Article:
The unified scheme strives to avoid language script specific idiosyncracies as much as possible. For a sound (phoneme) that is common to all languages, there is almost always a single representation in the scheme and thus no matter which language it figures in, a reader who understands the scheme should be able to grasp the pronounciation. In some cases, for ease of use, the scheme does allow for various ways of specifying a particular sound (or combination of sounds). In all these cases, one way would be a preferred language neutral way, and the other that may be specific one or more target languages. Using the latter representation will usually not affect translation to other languages, and hence can be used, but it is not preferred as it may make the input text "less phonetic" and hence harder for people who do not know the specific target language to grasp the underlying pronounciation.

Another big difference between this scheme and standard schemes is that this scheme requires a "smarter" transliteration engine to apply language specific rules. In fact, this requirement is the reason why the scheme itself is able to rid itself of script specific idiosyncracies, and also be able to be easy to read.

Conformance to common existing transliteration scheme rules

As stated above, the transliteration scheme is intended to be as phonetic based as possible (i.e. phonetic in english) as possible. However, it adheres to most of the already accepted norms such as A, E, I, O, U for long vowels; t vs T, d vs D for softer vs harder consonants etc. These norms are not phonetically ideal but they are nevertheless fairly well established amongst most if not all existing schemes for the target languages. The scheme conforms to these norms as it is expected that most consumers would be familiar to those norms.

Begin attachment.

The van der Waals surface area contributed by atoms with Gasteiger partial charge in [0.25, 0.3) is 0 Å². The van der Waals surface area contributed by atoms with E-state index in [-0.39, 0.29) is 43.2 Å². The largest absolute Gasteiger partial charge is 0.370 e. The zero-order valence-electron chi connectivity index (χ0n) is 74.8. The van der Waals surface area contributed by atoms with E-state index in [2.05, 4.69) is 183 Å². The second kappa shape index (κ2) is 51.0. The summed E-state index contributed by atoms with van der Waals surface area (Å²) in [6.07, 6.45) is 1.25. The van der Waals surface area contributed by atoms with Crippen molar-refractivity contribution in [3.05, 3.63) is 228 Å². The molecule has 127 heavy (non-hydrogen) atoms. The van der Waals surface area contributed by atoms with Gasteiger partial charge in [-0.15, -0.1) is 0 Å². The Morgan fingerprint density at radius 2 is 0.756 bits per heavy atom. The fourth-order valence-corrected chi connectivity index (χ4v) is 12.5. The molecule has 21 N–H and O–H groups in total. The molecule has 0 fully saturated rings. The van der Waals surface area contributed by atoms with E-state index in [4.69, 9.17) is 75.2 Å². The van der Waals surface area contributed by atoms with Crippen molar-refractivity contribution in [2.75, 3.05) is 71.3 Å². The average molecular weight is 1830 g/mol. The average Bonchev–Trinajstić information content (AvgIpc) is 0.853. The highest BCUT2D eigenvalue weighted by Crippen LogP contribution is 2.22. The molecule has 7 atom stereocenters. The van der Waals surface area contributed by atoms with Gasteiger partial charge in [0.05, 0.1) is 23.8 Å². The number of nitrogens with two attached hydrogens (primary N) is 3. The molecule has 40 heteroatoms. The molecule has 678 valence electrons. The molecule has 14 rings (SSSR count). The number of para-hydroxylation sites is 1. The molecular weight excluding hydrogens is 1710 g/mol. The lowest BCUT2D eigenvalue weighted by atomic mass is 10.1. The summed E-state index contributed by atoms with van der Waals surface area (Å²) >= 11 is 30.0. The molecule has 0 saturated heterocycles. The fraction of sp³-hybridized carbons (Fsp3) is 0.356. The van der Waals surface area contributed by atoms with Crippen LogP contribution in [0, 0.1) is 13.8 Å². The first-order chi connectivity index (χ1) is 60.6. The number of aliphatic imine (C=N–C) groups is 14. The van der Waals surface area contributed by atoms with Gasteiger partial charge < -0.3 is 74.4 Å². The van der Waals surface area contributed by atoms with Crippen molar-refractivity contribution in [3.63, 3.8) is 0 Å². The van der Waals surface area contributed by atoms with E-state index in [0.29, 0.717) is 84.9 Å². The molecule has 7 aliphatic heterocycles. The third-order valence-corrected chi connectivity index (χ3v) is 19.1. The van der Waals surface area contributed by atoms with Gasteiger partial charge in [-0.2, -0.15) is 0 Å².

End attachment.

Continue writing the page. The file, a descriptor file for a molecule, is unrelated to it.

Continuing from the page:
Avoidance of language specific artifacts

Here are some examples of how the scheme avoids language specific artifacts:

Anuswaras - When to specify them explicitly?

The scripts of all target languages except Tamil have the anuswara character, and the scheme does allow for explicit specification of the anuswara character. However, its usage should be carefully considered and used only in places where it is absolutely needed. The reasons for this is explained below.

Firstly, the anuswara usage varies significantly among the target languages. Secondly, in these languages (except classical sanskrit?), the anuswara does not represent a separate sound/phoneme, but instead stands for #n, ~n, n, N, n, or m. Hence, the anuswara can be considered an artifact of the script, and avoided in the input text, which should try to represent the underlying sound of a word, rather than how it is written in any particular target language. This is all the more important because the different languages follow different rules, and anuswara figuring in a certain context in a certain language do not mean it will also figure in that context in a different language.